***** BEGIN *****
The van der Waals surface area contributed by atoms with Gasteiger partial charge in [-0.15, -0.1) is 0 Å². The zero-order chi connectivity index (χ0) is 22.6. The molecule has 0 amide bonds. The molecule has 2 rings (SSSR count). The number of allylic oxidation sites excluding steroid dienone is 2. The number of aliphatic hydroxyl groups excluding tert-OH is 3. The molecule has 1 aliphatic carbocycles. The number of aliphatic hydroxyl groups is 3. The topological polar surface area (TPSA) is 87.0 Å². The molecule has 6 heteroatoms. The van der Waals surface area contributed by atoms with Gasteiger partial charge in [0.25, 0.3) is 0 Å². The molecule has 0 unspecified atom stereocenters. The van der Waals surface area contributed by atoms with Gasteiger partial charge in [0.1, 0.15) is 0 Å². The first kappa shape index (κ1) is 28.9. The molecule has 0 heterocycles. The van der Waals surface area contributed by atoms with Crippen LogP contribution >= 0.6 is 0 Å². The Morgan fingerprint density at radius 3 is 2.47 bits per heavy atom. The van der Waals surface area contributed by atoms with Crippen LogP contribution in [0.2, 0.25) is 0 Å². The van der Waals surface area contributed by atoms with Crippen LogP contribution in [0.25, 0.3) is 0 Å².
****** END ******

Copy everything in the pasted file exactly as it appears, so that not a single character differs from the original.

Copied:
The van der Waals surface area contributed by atoms with Gasteiger partial charge in [-0.15, -0.1) is 0 Å². The zero-order chi connectivity index (χ0) is 22.6. The molecule has 0 amide bonds. The molecule has 2 rings (SSSR count). The number of allylic oxidation sites excluding steroid dienone is 2. The number of aliphatic hydroxyl groups excluding tert-OH is 3. The molecule has 1 aliphatic carbocycles. The number of aliphatic hydroxyl groups is 3. The topological polar surface area (TPSA) is 87.0 Å². The molecule has 6 heteroatoms. The van der Waals surface area contributed by atoms with Gasteiger partial charge in [0.25, 0.3) is 0 Å². The molecule has 0 unspecified atom stereocenters. The van der Waals surface area contributed by atoms with Gasteiger partial charge in [0.1, 0.15) is 0 Å². The first kappa shape index (κ1) is 28.9. The molecule has 0 heterocycles. The van der Waals surface area contributed by atoms with Crippen LogP contribution >= 0.6 is 0 Å². The Morgan fingerprint density at radius 3 is 2.47 bits per heavy atom. The van der Waals surface area contributed by atoms with Crippen LogP contribution in [0.2, 0.25) is 0 Å². The van der Waals surface area contributed by atoms with Crippen LogP contribution in [0.25, 0.3) is 0 Å².